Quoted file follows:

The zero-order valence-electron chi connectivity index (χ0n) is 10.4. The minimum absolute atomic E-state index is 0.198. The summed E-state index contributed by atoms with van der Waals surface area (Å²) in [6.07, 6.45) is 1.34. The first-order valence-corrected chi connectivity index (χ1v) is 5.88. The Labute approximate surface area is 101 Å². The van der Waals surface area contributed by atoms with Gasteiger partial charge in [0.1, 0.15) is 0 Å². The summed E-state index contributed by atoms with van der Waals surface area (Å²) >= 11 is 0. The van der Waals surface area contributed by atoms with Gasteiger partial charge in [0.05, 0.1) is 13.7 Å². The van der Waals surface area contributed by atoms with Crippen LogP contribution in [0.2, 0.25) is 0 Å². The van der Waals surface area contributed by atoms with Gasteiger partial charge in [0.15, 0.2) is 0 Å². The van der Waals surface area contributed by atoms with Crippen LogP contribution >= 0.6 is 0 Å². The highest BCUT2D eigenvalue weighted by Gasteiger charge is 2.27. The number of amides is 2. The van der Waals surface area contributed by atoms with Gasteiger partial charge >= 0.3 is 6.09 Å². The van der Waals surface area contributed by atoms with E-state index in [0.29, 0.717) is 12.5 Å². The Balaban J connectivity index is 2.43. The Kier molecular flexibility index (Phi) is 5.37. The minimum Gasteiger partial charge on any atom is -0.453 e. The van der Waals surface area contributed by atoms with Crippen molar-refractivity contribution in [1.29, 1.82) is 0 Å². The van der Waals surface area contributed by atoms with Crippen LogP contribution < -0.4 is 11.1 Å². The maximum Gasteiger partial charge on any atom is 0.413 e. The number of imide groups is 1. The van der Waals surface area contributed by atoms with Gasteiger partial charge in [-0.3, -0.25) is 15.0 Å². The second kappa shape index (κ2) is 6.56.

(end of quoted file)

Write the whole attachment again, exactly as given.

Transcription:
The zero-order valence-electron chi connectivity index (χ0n) is 10.4. The minimum absolute atomic E-state index is 0.198. The summed E-state index contributed by atoms with van der Waals surface area (Å²) in [6.07, 6.45) is 1.34. The first-order valence-corrected chi connectivity index (χ1v) is 5.88. The Labute approximate surface area is 101 Å². The van der Waals surface area contributed by atoms with Gasteiger partial charge in [0.1, 0.15) is 0 Å². The summed E-state index contributed by atoms with van der Waals surface area (Å²) >= 11 is 0. The van der Waals surface area contributed by atoms with Gasteiger partial charge in [0.05, 0.1) is 13.7 Å². The van der Waals surface area contributed by atoms with Crippen LogP contribution in [0.2, 0.25) is 0 Å². The van der Waals surface area contributed by atoms with Gasteiger partial charge in [0.15, 0.2) is 0 Å². The van der Waals surface area contributed by atoms with Crippen LogP contribution >= 0.6 is 0 Å². The highest BCUT2D eigenvalue weighted by Gasteiger charge is 2.27. The number of amides is 2. The van der Waals surface area contributed by atoms with Gasteiger partial charge >= 0.3 is 6.09 Å². The van der Waals surface area contributed by atoms with E-state index in [0.29, 0.717) is 12.5 Å². The Balaban J connectivity index is 2.43. The Kier molecular flexibility index (Phi) is 5.37. The minimum Gasteiger partial charge on any atom is -0.453 e. The van der Waals surface area contributed by atoms with Crippen molar-refractivity contribution in [1.29, 1.82) is 0 Å². The van der Waals surface area contributed by atoms with Crippen LogP contribution < -0.4 is 11.1 Å². The maximum Gasteiger partial charge on any atom is 0.413 e. The number of imide groups is 1. The van der Waals surface area contributed by atoms with Gasteiger partial charge in [-0.3, -0.25) is 15.0 Å². The second kappa shape index (κ2) is 6.56.